US & Canada

US tennis judge accused of using mug to kill husband

Lois Ann Goodman, 70, is led away from the Manhattan Criminal Court in New York 23 August 2012
Image caption Lois Goodman was wearing her US Open uniform as she left court in the custody of LA police

A top tennis referee is on her way back to California to defend herself against charges that she beat her husband to death with a coffee mug.

Lois Goodman, 70, was arrested in New York on Tuesday, where she was working as a line judge at the US Open.

Alan Goodman, 80, died in April, and Mrs Goodman told police he had fallen down the stairs in their Los Angeles condominium while she was at a match.

But police said they considered the death suspicious from the start.

Mrs Goodman's arrest warrant was filed on 14 August.

"She said she surmised he had fallen down the steps, had a heart attack and [he] managed to get back upstairs to the bed," Lieutenant David Storaker told the Associated Press.

Her story did not match her husband's head injuries and blood loss, officials said, and police noticed a broken mug.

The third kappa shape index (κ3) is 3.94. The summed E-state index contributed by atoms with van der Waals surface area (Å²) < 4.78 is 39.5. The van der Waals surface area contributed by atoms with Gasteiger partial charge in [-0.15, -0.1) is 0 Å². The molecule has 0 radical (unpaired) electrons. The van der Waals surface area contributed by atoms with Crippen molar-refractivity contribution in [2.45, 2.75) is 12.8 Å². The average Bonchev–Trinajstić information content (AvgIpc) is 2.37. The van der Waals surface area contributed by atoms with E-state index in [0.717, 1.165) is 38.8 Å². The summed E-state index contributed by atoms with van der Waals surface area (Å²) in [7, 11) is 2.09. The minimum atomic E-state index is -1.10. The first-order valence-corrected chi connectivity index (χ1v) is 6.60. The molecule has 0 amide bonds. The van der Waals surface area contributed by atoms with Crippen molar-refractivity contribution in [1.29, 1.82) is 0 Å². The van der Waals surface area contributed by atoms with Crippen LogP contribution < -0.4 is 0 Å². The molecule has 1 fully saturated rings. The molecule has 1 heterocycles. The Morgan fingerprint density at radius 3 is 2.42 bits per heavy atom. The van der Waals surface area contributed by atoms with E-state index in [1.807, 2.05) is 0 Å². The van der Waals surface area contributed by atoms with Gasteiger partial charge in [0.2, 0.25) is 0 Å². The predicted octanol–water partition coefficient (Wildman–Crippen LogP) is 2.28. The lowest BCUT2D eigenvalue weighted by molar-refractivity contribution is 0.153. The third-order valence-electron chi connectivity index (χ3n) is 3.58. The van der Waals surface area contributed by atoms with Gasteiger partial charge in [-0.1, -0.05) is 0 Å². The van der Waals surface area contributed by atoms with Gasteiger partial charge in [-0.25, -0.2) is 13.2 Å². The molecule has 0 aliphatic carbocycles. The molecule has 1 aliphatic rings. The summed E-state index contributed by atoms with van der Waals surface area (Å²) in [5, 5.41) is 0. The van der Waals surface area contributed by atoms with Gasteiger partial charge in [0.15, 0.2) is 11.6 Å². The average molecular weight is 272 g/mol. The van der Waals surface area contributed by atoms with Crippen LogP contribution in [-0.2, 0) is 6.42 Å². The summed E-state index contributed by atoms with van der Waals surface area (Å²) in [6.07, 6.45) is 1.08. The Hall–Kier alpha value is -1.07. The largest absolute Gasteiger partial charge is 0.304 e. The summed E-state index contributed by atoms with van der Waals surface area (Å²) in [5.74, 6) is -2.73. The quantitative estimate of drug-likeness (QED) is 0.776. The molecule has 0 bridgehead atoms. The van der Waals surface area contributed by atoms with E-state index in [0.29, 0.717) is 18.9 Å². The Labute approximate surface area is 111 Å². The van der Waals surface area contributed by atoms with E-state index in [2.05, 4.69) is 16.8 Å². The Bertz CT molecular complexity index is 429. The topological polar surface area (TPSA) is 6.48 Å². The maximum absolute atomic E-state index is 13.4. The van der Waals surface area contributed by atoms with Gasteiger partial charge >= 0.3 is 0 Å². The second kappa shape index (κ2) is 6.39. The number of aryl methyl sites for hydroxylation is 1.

Weeks later, a coroner's report found the cause of death was multiple injuries to the head, Lt Storaker said, and Los Angeles officials ruled Alan Goodman's death a homicide.

Mrs Goodman did not fight extradition and was being flown to Los Angeles on Thursday.

"She's anxious to defend herself," her New York lawyer, Guy Oksenhendler, told the Associated Press.

Mr Oksenhendler questioned the decision to have her arrested in New York, suggesting it was done that way to raise media attention on two coasts.

"My concern is that their actions may prejudice her defence in California," he said.

The Los Angeles police department has said that she had been expected to be in New York for several weeks, and they wanted to move swiftly to arrest a murder suspect.

The family owned a car parts business since the early 1960s and had three daughters, according to a 1994 Los Angeles Times profile.

Lois Goodman began officiating matches in 1979.

Related Internet links

The BBC is not responsible for the content of external Internet sites